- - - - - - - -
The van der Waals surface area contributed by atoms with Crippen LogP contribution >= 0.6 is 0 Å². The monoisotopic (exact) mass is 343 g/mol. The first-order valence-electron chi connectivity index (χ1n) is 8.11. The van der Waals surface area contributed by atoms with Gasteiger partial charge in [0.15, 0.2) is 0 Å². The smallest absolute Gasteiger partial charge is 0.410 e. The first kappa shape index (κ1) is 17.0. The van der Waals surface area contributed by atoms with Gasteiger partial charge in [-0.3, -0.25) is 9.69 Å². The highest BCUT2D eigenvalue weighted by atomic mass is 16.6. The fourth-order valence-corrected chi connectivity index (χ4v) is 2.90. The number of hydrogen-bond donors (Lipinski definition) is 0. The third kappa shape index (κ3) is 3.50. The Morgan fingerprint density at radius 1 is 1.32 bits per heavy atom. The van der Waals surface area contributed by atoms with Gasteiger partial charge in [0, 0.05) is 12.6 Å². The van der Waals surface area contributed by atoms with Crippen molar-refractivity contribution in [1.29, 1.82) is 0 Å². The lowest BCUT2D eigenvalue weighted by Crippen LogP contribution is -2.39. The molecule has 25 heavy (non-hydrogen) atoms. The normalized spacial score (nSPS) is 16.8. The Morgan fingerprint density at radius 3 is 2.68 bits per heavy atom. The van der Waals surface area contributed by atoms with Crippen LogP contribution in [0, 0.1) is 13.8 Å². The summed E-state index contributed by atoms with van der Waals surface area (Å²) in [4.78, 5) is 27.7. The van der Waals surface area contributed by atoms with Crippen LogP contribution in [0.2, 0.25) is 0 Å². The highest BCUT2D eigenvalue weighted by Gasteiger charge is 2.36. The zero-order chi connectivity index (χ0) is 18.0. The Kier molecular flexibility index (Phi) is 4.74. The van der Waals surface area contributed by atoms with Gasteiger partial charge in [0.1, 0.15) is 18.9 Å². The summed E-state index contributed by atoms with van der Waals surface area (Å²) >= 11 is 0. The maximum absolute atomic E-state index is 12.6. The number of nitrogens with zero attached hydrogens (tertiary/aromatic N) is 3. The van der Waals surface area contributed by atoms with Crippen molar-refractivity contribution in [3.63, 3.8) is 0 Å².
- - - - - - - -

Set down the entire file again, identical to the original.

The van der Waals surface area contributed by atoms with Crippen LogP contribution >= 0.6 is 0 Å². The monoisotopic (exact) mass is 343 g/mol. The first-order valence-electron chi connectivity index (χ1n) is 8.11. The van der Waals surface area contributed by atoms with Gasteiger partial charge in [0.15, 0.2) is 0 Å². The smallest absolute Gasteiger partial charge is 0.410 e. The first kappa shape index (κ1) is 17.0. The van der Waals surface area contributed by atoms with Gasteiger partial charge in [-0.3, -0.25) is 9.69 Å². The highest BCUT2D eigenvalue weighted by atomic mass is 16.6. The fourth-order valence-corrected chi connectivity index (χ4v) is 2.90. The number of hydrogen-bond donors (Lipinski definition) is 0. The third kappa shape index (κ3) is 3.50. The Morgan fingerprint density at radius 1 is 1.32 bits per heavy atom. The van der Waals surface area contributed by atoms with Gasteiger partial charge in [0, 0.05) is 12.6 Å². The van der Waals surface area contributed by atoms with Crippen molar-refractivity contribution in [1.29, 1.82) is 0 Å². The lowest BCUT2D eigenvalue weighted by Crippen LogP contribution is -2.39. The molecule has 25 heavy (non-hydrogen) atoms. The normalized spacial score (nSPS) is 16.8. The Morgan fingerprint density at radius 3 is 2.68 bits per heavy atom. The van der Waals surface area contributed by atoms with Crippen LogP contribution in [0, 0.1) is 13.8 Å². The summed E-state index contributed by atoms with van der Waals surface area (Å²) in [4.78, 5) is 27.7. The van der Waals surface area contributed by atoms with Crippen LogP contribution in [0.2, 0.25) is 0 Å². The highest BCUT2D eigenvalue weighted by Gasteiger charge is 2.36. The zero-order chi connectivity index (χ0) is 18.0. The Kier molecular flexibility index (Phi) is 4.74. The van der Waals surface area contributed by atoms with Gasteiger partial charge in [0.1, 0.15) is 18.9 Å². The summed E-state index contributed by atoms with van der Waals surface area (Å²) >= 11 is 0. The maximum absolute atomic E-state index is 12.6. The number of nitrogens with zero attached hydrogens (tertiary/aromatic N) is 3. The van der Waals surface area contributed by atoms with Crippen molar-refractivity contribution in [3.63, 3.8) is 0 Å².